As we stood on a salmon farm in the remote Knights Inlet, British Columbia, Canada, eighteen police in tactical gear surrounded us. We watched in horror as thousands of young Atlantic farm salmon poured into the Pacific from the fish farm vessel. Hundreds of the fish sank to the bottom, dead on arrival.
What was wrong with them and was it contagious to the wild fish around the farm? The men surrounding us looked embarrassed. It was clear our concerns were valid.
We were a small group, with a big goal – to stop the Norwegian companies, Marine Harvest and Cermaq, from restocking their farms, because they never received permission to operate within traditional Musgamagw Dzawada̱’enux̱w territories. They have been here for 30 years. Now, like everywhere salmon farms operate, we have no wild salmon. We were respectful to the workers on the farm, but firm and confident in our reasons for being there.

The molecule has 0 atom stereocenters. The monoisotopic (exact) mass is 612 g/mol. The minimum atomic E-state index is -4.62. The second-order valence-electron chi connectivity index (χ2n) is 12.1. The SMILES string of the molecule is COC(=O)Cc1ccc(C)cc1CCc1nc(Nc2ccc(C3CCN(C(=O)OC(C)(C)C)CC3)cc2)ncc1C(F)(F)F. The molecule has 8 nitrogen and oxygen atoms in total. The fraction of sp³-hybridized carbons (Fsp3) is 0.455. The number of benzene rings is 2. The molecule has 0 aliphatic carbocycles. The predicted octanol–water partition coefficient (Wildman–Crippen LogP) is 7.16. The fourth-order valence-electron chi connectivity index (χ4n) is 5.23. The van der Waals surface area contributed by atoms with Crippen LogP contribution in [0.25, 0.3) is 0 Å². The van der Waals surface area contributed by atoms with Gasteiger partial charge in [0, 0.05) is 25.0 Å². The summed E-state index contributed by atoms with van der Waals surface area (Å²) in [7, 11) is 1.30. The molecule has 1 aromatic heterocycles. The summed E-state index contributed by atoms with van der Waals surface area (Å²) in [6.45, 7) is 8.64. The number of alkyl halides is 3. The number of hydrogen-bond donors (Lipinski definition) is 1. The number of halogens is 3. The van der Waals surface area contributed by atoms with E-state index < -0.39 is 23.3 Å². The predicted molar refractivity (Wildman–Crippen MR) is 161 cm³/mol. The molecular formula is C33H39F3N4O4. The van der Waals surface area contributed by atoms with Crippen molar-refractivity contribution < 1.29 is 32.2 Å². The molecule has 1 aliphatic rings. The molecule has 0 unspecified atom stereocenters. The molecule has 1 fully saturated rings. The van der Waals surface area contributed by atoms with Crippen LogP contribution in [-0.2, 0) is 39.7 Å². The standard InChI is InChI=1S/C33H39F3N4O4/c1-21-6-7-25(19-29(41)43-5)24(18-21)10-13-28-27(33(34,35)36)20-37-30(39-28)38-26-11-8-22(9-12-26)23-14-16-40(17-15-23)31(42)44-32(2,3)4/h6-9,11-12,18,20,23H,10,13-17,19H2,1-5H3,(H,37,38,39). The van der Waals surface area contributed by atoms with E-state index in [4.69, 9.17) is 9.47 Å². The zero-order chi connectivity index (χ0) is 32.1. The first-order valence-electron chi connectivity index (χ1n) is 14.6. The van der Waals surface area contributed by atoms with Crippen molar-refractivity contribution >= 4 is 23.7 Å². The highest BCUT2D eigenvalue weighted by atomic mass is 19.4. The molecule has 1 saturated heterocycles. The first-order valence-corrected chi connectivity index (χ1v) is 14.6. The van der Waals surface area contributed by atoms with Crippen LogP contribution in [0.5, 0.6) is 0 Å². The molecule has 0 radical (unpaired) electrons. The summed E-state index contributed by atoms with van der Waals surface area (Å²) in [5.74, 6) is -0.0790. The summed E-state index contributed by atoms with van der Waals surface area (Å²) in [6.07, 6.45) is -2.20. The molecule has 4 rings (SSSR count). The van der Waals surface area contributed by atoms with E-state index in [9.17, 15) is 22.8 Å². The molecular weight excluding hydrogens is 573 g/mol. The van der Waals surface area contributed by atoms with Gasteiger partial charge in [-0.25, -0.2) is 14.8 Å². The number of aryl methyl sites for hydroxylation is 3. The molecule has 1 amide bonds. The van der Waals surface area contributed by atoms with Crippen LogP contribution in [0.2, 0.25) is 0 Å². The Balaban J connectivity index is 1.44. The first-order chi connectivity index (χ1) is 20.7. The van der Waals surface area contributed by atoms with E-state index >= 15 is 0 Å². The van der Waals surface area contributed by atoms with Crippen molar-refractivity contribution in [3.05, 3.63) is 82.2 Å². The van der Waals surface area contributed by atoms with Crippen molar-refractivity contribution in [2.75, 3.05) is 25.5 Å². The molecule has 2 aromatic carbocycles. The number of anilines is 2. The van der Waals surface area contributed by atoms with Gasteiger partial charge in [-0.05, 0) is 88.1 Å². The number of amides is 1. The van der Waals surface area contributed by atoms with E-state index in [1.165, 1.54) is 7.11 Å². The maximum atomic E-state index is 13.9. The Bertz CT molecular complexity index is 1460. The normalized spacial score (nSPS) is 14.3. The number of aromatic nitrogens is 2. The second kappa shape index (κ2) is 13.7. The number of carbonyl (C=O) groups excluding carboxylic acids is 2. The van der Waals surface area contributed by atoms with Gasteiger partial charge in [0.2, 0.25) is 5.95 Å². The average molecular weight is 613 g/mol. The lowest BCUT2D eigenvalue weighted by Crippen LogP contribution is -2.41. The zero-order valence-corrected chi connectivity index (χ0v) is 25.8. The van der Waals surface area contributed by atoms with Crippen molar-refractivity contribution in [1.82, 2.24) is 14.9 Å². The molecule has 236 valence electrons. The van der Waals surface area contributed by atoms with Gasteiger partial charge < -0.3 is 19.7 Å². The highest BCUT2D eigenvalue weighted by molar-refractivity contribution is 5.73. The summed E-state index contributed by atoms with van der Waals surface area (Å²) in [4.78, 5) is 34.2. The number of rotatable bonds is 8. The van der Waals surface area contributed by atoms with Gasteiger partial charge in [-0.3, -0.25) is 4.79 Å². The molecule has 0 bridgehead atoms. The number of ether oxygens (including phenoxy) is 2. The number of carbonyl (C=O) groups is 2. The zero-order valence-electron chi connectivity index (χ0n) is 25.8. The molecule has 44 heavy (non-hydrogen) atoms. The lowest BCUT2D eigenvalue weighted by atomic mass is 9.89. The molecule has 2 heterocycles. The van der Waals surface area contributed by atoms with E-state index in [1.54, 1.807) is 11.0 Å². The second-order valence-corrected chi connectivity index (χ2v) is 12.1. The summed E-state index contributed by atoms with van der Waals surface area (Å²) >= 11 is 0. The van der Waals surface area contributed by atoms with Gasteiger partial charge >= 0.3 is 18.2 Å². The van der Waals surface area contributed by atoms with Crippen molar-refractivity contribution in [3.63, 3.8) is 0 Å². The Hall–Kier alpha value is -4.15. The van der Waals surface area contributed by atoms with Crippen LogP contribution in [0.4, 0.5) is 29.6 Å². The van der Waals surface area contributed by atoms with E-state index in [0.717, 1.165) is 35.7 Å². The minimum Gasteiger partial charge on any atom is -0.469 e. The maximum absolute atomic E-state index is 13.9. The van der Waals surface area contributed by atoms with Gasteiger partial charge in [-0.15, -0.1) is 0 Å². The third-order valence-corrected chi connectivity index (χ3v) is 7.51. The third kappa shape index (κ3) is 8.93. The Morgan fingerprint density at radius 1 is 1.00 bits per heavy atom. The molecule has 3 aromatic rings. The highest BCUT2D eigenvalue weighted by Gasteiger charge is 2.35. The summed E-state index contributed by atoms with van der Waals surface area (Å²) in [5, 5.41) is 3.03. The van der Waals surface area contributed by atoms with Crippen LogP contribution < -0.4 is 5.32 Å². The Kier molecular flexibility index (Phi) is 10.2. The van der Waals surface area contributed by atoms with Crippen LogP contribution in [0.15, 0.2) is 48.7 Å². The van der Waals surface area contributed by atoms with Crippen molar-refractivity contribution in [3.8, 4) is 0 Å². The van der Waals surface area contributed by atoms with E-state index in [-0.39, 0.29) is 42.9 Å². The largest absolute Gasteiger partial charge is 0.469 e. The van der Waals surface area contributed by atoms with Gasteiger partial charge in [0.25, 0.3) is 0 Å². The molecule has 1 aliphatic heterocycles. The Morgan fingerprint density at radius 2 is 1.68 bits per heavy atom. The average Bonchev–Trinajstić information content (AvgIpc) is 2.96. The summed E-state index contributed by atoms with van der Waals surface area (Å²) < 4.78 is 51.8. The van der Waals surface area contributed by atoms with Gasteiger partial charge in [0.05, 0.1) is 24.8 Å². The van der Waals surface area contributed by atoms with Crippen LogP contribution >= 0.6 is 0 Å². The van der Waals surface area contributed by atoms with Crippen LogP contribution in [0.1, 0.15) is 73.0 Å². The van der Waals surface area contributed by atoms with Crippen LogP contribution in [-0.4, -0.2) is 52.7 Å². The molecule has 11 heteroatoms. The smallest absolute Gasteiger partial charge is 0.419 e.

We are three women, two indigenous to this land, and one a non-indigenous biologist, drawn to the area in 1984 to study whales. We are part of an uprising to protect wild salmon from salmon farms. Salmon farms, holding over 1.5 million fish per farm, breed and release unnatural levels of parasites, viruses and other disease agents directly into the ocean.
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